sacrifice

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sacrifice

(sak′rĭ-fīs″) [L. sacrificare, to make or offer a sacrifice]
1. To give up or yield something of value.
2. To experience a loss.
References in periodicals archive ?
57) The reduction of PPy induces the anodic dissolution of aluminum; in this case activating A1 flakes which further protects sacrificially the underlying aluminum 2024-T3 substrate.
7) The most immediate phase of the body's natural protection system is the skin's myriad of natural antioxidants--such as vitamin E (tocopherol)--which are preferentially attacked by ROS and sacrificially depleted to protect the body.
Conciliar gatherings too are gifts enabling the fellowship, under the Spirit's guidance, to discern the will of God, to teach together and to live sacrificially, serving one another's needs and the world's needs.
Many parishioners already give sacrificially, but the amounts being talked about are beyond families and pensioners.
The Organization that had sacrificially fought for independence breaks into bloody warring factions soon after that independence is attained.
Earlier, spectators admired a superb knock by 16-year-old Matt Ludlow who struck 60 - including eight boundaries all around the wicket - before he was sacrificially run out off the penultimate ball of the Alderman Smith innings.
Unmitigated communion (UC) refers to the tendency to sacrificially care for others while failing to protect one's own needs within intimate relationships.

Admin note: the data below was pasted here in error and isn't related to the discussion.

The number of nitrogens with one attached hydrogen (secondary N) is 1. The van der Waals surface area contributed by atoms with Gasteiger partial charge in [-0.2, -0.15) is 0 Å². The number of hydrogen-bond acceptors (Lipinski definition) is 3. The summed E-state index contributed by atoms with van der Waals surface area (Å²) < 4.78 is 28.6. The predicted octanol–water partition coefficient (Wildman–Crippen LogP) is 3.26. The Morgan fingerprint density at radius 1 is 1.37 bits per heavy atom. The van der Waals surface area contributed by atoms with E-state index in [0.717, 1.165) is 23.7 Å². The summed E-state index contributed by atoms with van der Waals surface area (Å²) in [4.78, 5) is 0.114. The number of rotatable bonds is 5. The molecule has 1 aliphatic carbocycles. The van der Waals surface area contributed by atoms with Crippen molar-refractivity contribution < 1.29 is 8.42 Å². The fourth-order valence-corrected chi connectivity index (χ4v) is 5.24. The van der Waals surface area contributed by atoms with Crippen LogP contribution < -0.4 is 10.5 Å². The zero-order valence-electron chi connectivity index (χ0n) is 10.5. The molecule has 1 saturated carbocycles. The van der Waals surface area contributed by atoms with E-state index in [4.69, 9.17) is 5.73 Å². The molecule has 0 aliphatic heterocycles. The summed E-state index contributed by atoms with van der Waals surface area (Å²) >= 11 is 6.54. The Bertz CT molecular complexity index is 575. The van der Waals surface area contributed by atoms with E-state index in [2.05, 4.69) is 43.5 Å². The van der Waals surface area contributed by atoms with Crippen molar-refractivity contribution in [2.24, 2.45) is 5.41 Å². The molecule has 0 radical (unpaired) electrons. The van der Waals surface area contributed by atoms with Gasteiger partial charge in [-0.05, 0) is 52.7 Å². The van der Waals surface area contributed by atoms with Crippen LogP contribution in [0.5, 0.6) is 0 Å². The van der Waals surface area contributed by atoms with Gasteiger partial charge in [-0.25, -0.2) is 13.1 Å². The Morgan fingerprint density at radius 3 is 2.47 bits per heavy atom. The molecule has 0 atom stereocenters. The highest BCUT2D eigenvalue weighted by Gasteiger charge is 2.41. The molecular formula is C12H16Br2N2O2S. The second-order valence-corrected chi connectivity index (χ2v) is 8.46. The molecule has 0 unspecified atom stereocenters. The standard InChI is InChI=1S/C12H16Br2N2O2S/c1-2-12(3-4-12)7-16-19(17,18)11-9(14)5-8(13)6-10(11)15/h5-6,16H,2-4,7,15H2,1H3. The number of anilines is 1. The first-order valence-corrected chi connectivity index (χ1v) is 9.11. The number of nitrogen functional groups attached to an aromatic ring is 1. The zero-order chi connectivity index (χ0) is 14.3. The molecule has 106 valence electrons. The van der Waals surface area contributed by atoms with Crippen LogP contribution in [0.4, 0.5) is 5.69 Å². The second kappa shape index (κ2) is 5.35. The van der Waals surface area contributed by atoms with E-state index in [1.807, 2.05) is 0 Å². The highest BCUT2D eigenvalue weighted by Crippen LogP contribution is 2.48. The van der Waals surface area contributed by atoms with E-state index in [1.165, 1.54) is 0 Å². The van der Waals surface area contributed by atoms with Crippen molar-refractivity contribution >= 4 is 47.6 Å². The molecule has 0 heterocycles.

The analysis of the tales of Day Ten bears out that the protagonists undergo trials and tribulations, which they overcome sacrificially, through magnificence and magnanimity and thus attain a happy ending--a very highly positive condition expected to be permanent.
Christians are asked to give sacrificially from all of their resources--not just their money.
If love is the goal of religion and love is costly -- costly enough in Christian beliefs to say that it brought a crucial death on a cross -- then there remains no group that has taken up the cause of such love more sacrificially.
Magnanimous morality can be described as helping others in ways that satisfy three requirements: the help is provided (1) intentionally, (2) sacrificially, and (3) directly to identifiable individuals or groups.